Life on the fast track

Life on the fast track

Two local youngsters are going through their paces as aspiring race jockeys


Geoffrey Leung (left) and Alvin Ng.
Geoffrey Leung (left) and Alvin Ng.
Photo: Edmond So/SCMP
It takes only around a minute to complete a 1,200m race, but jockeys train for many years to achieve that time.

Up-and-coming jockeys Geoffrey Leung Yat-yin and Alvin Ng Ka-chun can tell you all about it. They both know just how much sweat horse-race training entails.

Geoffrey is a trainee at Hong Kong Jockey Club Apprentice Jockeys' School. He is 19 but just 1.6 metres tall. The student is in his third year at the school, which nurtures future generations of jockeys for the city.

Geoffrey started training in horseracing at the start of his Year 12 studies at King George V School. He was 16 at the time.

"I first rode a horse when I travelled to New Zealand," he recalls. "I can hardly remember the details as it happened so many years ago, but I really enjoyed it."

When he heard the Jockeys' School was recruiting youngsters, he signed up. "I decided to give it a try. I think my body type fits the job quite well," he says.

The school's students train for three years on average in the Racing Trainee Programme. Besides honing their horse-riding skills, they also keep abreast of their other studies. So even if they do not end up becoming professional jockeys, they have the option to continue their academic careers.

They take courses in sport science, nutrition, and horseracing theory. They also study English and subjects like IT and music to round out their education.

So Geoffrey has a packed schedule. He wakes at 4am each day and heads out to the stables for a long day of training and studying.

"In the first year, we rode our school's horse at the Sheung Shui stable. After learning the basics, we came back to the Sha Tin racecourse to train with retired racehorses," he explains. "I was exhausted at first even though I had played badminton and rugby and competed in triathlon when I was at KGV. Fortunately I managed to cope with the new challenges."

To become an apprentice jockey, he will need to undergo another two to three years of training, which will include racing at foreign racecourses - and preferably winning there. He'll need to watch his weight, too. He will have to stay at around 46kg so he won't be too heavy for horses during races.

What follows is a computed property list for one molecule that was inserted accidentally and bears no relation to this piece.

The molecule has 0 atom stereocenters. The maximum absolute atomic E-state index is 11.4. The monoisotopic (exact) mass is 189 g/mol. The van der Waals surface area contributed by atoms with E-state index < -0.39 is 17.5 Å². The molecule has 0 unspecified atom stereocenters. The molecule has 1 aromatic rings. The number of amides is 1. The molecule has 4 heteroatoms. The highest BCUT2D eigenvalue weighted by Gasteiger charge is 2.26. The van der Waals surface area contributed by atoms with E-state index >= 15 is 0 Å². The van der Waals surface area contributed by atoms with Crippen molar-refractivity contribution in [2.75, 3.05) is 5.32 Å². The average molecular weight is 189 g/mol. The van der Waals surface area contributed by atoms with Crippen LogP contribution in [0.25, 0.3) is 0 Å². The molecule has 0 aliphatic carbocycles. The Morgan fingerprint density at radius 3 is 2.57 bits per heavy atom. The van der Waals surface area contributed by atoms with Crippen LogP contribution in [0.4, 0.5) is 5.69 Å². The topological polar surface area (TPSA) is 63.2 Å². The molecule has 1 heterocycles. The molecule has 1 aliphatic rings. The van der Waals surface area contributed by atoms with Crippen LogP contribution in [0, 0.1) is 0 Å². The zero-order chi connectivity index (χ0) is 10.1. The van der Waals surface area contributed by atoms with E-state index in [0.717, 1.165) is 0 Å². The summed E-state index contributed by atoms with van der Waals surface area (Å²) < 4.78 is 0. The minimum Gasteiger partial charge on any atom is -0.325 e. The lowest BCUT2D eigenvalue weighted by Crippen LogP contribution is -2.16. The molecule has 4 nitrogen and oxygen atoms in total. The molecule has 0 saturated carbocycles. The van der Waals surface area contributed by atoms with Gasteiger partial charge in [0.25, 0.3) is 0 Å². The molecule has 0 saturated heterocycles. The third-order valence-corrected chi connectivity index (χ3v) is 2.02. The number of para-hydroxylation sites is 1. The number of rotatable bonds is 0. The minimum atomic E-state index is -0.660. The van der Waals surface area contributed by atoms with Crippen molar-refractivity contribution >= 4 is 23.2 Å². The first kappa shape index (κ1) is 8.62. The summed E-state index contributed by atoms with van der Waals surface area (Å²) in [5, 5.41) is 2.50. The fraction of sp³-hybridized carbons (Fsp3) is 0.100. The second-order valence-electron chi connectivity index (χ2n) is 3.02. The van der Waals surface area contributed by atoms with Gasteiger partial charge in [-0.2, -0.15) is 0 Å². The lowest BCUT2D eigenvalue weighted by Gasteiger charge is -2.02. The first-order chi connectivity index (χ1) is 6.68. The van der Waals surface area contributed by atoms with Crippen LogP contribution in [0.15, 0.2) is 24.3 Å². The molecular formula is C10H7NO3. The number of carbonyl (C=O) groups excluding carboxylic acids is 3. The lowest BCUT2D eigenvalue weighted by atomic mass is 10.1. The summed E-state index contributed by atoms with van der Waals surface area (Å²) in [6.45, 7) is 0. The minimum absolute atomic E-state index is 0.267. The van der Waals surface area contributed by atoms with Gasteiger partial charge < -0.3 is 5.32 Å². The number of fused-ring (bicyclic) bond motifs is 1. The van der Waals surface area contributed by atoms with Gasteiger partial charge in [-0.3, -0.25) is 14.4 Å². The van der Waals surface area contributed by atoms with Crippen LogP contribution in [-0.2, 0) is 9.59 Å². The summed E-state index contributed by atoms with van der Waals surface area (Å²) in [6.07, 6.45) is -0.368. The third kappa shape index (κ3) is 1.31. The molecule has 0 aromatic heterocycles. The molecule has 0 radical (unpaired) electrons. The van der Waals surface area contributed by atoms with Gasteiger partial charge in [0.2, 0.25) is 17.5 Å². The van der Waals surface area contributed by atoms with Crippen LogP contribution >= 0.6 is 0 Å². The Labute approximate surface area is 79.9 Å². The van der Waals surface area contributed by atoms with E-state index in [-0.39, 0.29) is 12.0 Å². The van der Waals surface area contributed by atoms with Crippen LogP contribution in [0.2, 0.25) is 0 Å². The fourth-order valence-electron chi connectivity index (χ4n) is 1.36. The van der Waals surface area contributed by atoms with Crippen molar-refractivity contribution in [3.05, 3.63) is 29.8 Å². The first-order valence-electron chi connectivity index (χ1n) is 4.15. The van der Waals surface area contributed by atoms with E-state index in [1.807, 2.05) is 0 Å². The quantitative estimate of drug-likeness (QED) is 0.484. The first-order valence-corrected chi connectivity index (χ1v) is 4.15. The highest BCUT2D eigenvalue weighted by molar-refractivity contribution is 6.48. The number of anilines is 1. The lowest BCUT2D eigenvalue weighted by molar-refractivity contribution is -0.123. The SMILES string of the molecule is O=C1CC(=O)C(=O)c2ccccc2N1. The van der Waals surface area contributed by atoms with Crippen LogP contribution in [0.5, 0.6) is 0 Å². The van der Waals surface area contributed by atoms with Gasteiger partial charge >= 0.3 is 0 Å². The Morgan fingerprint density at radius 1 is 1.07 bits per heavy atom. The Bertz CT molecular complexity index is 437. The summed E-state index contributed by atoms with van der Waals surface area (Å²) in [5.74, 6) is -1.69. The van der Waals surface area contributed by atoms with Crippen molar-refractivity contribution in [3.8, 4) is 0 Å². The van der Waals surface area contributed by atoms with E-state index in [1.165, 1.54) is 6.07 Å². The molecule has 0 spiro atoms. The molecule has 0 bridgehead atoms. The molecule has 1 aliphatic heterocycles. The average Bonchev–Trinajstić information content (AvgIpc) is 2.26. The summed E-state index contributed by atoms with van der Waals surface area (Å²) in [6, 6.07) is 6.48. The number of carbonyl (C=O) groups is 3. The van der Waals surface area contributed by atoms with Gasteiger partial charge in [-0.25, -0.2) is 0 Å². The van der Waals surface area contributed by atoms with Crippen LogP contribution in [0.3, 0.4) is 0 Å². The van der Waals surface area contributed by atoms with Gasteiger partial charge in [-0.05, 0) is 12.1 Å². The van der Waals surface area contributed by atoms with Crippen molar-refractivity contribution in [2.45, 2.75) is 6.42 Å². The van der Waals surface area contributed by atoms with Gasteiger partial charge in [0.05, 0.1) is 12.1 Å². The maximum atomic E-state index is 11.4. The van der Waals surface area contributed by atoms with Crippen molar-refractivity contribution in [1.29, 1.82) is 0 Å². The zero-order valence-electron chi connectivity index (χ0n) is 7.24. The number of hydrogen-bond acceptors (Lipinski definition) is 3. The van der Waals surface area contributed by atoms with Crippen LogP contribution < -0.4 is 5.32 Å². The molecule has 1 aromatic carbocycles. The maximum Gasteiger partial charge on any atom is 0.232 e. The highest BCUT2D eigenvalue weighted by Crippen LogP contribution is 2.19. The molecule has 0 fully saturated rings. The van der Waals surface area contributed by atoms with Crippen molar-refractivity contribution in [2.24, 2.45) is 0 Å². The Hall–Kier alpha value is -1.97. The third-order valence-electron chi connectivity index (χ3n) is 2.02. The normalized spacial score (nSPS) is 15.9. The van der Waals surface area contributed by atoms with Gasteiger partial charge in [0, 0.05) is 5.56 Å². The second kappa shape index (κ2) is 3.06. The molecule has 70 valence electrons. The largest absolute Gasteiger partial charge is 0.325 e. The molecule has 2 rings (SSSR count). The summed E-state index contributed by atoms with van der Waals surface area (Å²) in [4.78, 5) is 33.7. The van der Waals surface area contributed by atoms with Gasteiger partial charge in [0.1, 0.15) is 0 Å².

Alvin, 23, can show him the way. Already an apprentice jockey, Alvin has passed the gruelling beginner's stage. After completing his overseas training three years ago, he is now an apprentice in trainer Dennis Yip's stable. So far he has 46 wins to his name, but to complete his apprenticeship he will need to win a total of 70 races.

The Form Five graduate from Jockey Club Ti-I College is a rising star in local horseracing. Yet before he joined the school, he had never ridden a horse.

"I find the job really interesting and enjoyable," says Alvin, who trained in Australia and New Zealand before coming back to race in Hong Kong. "As well as learning racing skills, it keeps me healthy and teaches me discipline."

Being a good jockey needs more than just training, he adds.

"You have to love animals," Alvin explains. "If you get along well with animals, you will be fine on horseback. It also helps to have a never-give-up attitude and to be brave", as there is always a risk of injury during training and races.

If you want to follow in their footsteps, you are in luck - the Apprentice Jockeys' School will start recruiting on Monday.

Applicants need to be 16 or older and have completed Form Four. They will have to go through a fitness test designed by Baptist University as well as attend an interview and take a practical test on a horse.

Sam Yip Ka-keung, the school's senior programme officer, says instructors will walk candidates through their first steps. "They don't need to worry about having no horse-riding experience. Our instructors will show them what to do," Yip says. "We want to see how well they get on with horses and how good they are on horseback."

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